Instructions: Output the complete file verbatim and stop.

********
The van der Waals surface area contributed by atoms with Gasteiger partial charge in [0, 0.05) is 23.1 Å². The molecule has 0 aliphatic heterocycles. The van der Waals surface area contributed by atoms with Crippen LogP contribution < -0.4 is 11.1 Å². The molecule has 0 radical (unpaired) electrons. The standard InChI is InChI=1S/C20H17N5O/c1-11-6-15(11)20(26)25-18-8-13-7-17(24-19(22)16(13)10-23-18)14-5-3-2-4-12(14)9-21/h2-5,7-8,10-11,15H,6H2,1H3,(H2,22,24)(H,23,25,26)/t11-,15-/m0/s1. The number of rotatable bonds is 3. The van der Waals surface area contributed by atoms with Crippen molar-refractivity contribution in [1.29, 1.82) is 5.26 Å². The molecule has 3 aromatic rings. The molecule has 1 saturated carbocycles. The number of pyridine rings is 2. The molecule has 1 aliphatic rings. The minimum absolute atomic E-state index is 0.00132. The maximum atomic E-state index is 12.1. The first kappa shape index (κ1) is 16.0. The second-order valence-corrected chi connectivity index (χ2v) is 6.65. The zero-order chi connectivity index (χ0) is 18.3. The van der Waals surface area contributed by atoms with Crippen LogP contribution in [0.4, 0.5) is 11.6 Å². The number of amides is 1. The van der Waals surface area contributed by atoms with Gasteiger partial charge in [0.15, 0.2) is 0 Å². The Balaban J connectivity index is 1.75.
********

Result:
The van der Waals surface area contributed by atoms with Gasteiger partial charge in [0, 0.05) is 23.1 Å². The molecule has 0 aliphatic heterocycles. The van der Waals surface area contributed by atoms with Crippen LogP contribution < -0.4 is 11.1 Å². The molecule has 0 radical (unpaired) electrons. The standard InChI is InChI=1S/C20H17N5O/c1-11-6-15(11)20(26)25-18-8-13-7-17(24-19(22)16(13)10-23-18)14-5-3-2-4-12(14)9-21/h2-5,7-8,10-11,15H,6H2,1H3,(H2,22,24)(H,23,25,26)/t11-,15-/m0/s1. The number of rotatable bonds is 3. The van der Waals surface area contributed by atoms with Crippen molar-refractivity contribution in [1.29, 1.82) is 5.26 Å². The molecule has 3 aromatic rings. The molecule has 1 saturated carbocycles. The number of pyridine rings is 2. The molecule has 1 aliphatic rings. The minimum absolute atomic E-state index is 0.00132. The maximum atomic E-state index is 12.1. The first kappa shape index (κ1) is 16.0. The second-order valence-corrected chi connectivity index (χ2v) is 6.65. The zero-order chi connectivity index (χ0) is 18.3. The van der Waals surface area contributed by atoms with Crippen LogP contribution in [0.4, 0.5) is 11.6 Å². The number of amides is 1. The van der Waals surface area contributed by atoms with Gasteiger partial charge in [0.15, 0.2) is 0 Å². The Balaban J connectivity index is 1.75.